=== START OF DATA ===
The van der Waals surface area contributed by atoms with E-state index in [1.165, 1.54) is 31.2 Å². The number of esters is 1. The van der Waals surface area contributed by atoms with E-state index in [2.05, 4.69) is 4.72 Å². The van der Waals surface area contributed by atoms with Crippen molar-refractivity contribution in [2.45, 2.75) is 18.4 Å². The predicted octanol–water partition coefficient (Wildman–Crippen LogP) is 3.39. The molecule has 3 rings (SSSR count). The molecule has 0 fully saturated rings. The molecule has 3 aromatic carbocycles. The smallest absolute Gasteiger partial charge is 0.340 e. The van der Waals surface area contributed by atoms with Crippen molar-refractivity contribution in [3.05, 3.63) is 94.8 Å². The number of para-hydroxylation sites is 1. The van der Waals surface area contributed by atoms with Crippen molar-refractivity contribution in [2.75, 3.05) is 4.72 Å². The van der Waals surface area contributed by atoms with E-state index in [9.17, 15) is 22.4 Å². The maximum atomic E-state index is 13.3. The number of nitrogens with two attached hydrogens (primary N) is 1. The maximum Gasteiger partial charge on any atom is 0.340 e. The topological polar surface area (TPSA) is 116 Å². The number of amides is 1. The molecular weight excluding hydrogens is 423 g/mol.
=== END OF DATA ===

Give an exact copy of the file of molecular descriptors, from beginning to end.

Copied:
The van der Waals surface area contributed by atoms with E-state index in [1.165, 1.54) is 31.2 Å². The number of esters is 1. The van der Waals surface area contributed by atoms with E-state index in [2.05, 4.69) is 4.72 Å². The van der Waals surface area contributed by atoms with Crippen molar-refractivity contribution in [2.45, 2.75) is 18.4 Å². The predicted octanol–water partition coefficient (Wildman–Crippen LogP) is 3.39. The molecule has 3 rings (SSSR count). The molecule has 0 fully saturated rings. The molecule has 3 aromatic carbocycles. The smallest absolute Gasteiger partial charge is 0.340 e. The van der Waals surface area contributed by atoms with Crippen molar-refractivity contribution in [3.05, 3.63) is 94.8 Å². The number of para-hydroxylation sites is 1. The van der Waals surface area contributed by atoms with Crippen molar-refractivity contribution in [2.75, 3.05) is 4.72 Å². The van der Waals surface area contributed by atoms with E-state index in [9.17, 15) is 22.4 Å². The maximum atomic E-state index is 13.3. The number of nitrogens with two attached hydrogens (primary N) is 1. The maximum Gasteiger partial charge on any atom is 0.340 e. The topological polar surface area (TPSA) is 116 Å². The number of amides is 1. The molecular weight excluding hydrogens is 423 g/mol.